his second part of the exercise is quite difficult and can be achieved only if both the rider and horse master it at the walk and the trot. This is the reason why the rider has to take his time to practise the exercise and can practise it over several sessions. To be successful practising the exercise at a canter, the horse needs to be available and the rider needs to anticipate and plan ahead correctly. The goal is to keep some light and discreet aids. Therefore if the rider has to flail, twist himself, pull or push, or even if he needs to use strength, there is no point in practising this exercise yet. So it is necessary to achieve one step at a time at the lower gaits before trying it at the canter.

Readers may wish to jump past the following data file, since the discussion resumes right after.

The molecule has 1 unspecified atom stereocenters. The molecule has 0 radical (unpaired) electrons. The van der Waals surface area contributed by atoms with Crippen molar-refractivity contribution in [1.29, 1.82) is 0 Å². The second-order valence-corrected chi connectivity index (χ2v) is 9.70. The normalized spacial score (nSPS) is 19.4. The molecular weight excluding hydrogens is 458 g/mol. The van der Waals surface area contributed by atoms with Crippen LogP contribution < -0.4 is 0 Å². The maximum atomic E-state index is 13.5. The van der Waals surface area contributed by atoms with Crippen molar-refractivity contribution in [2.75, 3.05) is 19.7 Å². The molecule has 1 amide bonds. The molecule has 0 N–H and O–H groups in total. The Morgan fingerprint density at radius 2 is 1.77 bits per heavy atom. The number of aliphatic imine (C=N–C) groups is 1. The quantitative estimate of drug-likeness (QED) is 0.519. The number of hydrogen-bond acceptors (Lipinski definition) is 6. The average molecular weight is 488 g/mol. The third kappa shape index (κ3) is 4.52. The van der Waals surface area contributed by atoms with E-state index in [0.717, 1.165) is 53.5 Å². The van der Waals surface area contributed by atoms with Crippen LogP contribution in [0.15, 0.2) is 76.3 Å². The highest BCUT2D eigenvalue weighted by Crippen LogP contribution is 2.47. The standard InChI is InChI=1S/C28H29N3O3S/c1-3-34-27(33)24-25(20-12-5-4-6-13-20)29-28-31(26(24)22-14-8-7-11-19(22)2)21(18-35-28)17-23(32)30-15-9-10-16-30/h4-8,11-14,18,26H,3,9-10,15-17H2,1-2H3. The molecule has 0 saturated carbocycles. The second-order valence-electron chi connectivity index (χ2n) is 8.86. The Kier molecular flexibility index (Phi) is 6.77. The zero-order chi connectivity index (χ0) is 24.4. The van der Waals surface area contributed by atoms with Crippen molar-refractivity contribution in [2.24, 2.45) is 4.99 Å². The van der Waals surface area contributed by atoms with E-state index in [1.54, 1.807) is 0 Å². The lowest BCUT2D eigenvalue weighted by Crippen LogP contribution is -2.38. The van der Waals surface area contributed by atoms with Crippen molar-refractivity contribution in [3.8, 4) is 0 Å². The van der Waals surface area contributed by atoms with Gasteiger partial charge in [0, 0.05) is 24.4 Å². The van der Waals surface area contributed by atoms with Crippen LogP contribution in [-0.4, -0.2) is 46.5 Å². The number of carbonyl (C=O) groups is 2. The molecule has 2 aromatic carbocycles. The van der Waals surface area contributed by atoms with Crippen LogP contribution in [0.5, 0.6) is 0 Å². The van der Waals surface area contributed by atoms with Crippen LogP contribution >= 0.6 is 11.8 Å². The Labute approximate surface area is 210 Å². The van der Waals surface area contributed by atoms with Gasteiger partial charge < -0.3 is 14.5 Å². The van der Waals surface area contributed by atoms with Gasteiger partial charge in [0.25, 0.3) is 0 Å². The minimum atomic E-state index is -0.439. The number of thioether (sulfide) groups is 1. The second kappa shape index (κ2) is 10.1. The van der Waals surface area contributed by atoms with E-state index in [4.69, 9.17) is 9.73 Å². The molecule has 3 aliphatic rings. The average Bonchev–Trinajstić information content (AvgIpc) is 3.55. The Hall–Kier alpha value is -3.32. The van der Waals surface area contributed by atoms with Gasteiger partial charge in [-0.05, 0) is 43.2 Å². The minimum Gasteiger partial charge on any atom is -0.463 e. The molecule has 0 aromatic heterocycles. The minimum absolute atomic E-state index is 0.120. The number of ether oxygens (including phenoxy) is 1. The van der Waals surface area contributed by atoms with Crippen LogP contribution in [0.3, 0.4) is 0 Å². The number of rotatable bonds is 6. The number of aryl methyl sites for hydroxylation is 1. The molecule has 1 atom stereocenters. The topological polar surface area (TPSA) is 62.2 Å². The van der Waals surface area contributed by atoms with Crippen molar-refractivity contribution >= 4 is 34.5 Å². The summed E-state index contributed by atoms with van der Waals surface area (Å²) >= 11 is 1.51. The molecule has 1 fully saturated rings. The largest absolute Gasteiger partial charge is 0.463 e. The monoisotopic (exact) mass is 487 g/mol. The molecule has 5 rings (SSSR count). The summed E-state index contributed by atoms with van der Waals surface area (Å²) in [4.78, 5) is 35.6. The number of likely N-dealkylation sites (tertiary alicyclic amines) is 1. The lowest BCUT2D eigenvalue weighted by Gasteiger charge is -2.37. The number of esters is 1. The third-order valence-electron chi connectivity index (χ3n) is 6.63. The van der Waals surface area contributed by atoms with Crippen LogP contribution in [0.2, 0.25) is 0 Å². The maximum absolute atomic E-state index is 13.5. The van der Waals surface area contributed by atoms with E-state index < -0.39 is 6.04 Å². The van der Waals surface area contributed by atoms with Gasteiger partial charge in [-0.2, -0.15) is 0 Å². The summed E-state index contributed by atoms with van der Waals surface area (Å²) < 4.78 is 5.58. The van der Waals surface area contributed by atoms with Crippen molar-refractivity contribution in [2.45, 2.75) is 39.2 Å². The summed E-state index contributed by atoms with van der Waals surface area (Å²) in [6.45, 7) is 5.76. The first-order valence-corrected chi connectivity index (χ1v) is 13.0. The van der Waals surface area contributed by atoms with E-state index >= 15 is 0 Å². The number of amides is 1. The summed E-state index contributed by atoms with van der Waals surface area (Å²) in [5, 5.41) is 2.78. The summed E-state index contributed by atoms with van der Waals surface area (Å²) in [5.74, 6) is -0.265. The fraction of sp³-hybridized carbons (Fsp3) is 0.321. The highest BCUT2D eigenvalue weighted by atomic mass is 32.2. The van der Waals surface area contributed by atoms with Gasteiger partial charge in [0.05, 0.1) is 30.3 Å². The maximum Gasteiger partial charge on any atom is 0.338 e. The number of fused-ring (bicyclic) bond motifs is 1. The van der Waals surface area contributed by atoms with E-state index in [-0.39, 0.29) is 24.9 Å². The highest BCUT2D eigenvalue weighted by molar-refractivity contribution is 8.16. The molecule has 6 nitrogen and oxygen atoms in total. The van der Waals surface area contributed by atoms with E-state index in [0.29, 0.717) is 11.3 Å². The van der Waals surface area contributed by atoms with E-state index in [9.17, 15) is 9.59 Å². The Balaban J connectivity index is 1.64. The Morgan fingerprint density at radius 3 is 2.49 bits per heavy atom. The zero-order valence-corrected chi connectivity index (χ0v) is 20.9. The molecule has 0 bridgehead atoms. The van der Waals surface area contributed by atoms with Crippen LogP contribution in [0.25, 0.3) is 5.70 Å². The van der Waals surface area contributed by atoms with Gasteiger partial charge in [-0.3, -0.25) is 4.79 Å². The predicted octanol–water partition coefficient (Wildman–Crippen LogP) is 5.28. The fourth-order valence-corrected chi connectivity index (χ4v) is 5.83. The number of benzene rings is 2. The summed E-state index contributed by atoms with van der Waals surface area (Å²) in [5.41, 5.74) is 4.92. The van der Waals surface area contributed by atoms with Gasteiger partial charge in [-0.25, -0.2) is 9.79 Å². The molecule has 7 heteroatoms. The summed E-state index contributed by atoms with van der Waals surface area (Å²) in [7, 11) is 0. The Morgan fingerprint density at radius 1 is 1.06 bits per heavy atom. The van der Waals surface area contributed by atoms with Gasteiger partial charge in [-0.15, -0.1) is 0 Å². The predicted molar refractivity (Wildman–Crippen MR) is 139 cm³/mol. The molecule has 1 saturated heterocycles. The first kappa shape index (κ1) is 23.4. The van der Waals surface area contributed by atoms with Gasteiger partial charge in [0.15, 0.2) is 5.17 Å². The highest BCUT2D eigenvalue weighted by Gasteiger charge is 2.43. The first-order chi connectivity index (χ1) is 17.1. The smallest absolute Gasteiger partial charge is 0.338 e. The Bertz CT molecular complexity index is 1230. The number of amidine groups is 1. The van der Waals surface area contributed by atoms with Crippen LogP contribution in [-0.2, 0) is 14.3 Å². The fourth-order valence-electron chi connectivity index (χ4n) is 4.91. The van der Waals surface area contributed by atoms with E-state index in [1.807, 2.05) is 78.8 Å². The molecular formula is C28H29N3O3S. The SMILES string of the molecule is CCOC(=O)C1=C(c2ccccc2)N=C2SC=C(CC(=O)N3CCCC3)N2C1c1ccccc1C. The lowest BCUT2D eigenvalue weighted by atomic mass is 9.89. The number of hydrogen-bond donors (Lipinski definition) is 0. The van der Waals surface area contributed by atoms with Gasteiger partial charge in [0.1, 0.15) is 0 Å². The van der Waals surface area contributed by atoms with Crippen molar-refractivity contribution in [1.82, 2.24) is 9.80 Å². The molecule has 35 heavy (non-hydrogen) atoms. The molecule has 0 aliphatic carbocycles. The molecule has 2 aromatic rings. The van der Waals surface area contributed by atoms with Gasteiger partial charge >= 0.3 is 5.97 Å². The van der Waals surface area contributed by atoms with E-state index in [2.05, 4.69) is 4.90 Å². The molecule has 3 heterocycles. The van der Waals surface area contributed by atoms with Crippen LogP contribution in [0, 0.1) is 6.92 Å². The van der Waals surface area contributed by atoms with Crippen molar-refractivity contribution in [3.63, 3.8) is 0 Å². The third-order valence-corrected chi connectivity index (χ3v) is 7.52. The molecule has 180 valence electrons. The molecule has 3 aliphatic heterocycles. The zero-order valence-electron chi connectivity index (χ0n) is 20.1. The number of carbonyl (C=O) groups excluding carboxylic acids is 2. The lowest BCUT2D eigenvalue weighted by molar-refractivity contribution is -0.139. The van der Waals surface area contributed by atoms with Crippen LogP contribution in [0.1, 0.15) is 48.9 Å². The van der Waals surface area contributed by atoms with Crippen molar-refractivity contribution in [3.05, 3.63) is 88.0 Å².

Michel recommends to start with the most comfortable side for the horse. As seen in the first part of the exercise at a walk and trot, the rider has to be active on the right and then his left side staying centred and symmetrical in his position.
Michel offers some modifications of the set-up to make the first few practices easier and to gather some positive results before increasing the level of difficulty.
Michel gives us also an insight on the mind set we are looking for in the horse and the rider to reach the maximum relaxation while keeping the canter rhythm steady.
At the end, you will notice how comprehensive this exercise is. It will take you a certain time to get it, but you will definitively notice the progress you and your horse will make. Practise well!